Coal Removal

When the house was constructed coal was a primary source of heat for residential and commercial structures.  Each main room in the house had a small coal fireplace.  Fire boxes for coal are much smaller than those for wood burning.

The house has 3 chimneys.  2 supported 6 fireplaces.  The third supported the service side of the house including at least one cook-stove.

In all likelihood at some point the main source of heat shifted from the fireplaces to a coal burning furnace.

In 1989 the house underwent the most recent round of renovations and we know from at least that date on coal was no longer used in the house.  We can assume the coal located in the basement hadn’t been touched in at least 30 years.  A full room in the basement was piled high with coal 6’+ high.  Based on the weight of the coal that ends up being roughly 60 tons of coal.

FLOOR PLANFortunately, the coal acted like a giant charcoal filter and kept the basement relatively dry.  In order for us to run new electrical, mechanical, and plumbing the coal had to be cleared out.

This is no small task as it had to be shoveled into buckets and hauled up a set of stairs.  We contacted the Three River’s Rambler, a coal burning steam engine in town, but the size of the coal was too small for what they typically use.  After hitting a dead end we published a FREE Craigslist post.   Over the course of 6 weeks we were contacted by many interested parties.  There were two types of people: those who still used coal to heat their homes and hobbyist blacksmiths.   After hundreds of buckets and truck loads later the coal was fully removed and hauled off.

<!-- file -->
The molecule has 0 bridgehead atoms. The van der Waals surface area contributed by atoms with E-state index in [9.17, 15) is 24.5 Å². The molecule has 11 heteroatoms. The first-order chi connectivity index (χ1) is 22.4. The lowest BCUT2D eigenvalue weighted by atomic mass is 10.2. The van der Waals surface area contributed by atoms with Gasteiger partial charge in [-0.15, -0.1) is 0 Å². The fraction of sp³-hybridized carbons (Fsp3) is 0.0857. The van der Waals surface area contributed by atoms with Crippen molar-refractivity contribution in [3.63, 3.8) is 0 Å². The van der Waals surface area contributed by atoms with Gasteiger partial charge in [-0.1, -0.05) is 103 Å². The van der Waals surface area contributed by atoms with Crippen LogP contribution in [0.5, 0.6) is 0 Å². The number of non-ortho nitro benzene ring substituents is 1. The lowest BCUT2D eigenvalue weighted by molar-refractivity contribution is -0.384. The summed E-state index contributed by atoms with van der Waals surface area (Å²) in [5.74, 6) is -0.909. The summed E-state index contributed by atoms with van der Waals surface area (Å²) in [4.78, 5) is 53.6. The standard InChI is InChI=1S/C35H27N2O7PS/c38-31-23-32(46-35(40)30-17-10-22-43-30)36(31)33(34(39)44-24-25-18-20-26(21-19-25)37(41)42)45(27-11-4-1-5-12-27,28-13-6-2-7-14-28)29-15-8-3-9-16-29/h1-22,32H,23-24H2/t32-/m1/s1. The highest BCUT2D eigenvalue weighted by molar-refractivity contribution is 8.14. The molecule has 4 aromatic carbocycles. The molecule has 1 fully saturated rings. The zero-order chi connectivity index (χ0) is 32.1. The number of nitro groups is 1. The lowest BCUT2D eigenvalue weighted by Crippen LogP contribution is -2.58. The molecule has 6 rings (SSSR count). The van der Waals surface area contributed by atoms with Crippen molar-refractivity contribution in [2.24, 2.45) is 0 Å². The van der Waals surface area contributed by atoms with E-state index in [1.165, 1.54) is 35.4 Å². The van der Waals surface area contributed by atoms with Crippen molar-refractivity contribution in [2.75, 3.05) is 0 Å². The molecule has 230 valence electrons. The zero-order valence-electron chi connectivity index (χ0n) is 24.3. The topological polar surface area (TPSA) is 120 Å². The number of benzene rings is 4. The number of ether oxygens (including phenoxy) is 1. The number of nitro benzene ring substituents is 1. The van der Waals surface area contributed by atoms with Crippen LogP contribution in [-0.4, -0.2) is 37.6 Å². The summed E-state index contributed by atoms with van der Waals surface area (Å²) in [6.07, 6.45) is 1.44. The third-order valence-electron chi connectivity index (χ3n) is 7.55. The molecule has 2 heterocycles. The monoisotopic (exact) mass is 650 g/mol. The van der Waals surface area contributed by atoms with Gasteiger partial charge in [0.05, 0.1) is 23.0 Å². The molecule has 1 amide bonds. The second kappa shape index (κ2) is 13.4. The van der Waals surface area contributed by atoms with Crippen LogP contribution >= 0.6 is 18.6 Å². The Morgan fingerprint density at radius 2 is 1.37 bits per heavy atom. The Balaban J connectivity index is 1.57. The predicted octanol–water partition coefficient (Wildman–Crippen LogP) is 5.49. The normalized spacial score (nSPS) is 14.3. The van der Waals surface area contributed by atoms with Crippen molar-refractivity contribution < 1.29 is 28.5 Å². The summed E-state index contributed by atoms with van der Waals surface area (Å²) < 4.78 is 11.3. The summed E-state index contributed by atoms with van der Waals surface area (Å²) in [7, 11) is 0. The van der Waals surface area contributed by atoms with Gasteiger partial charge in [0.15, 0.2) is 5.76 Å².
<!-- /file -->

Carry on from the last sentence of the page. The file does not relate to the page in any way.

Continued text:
We were told by a coal enthusiast that the coal was from West Virginia and had a high burning efficiency.  At some point out of desperation we considered paying someone to remove the coal and put it in a dumpster.  We are so glad 1. we found free labor to remove it and 2. the coal is being used by people who really need it!  What a waste it would have been to simply toss it out.



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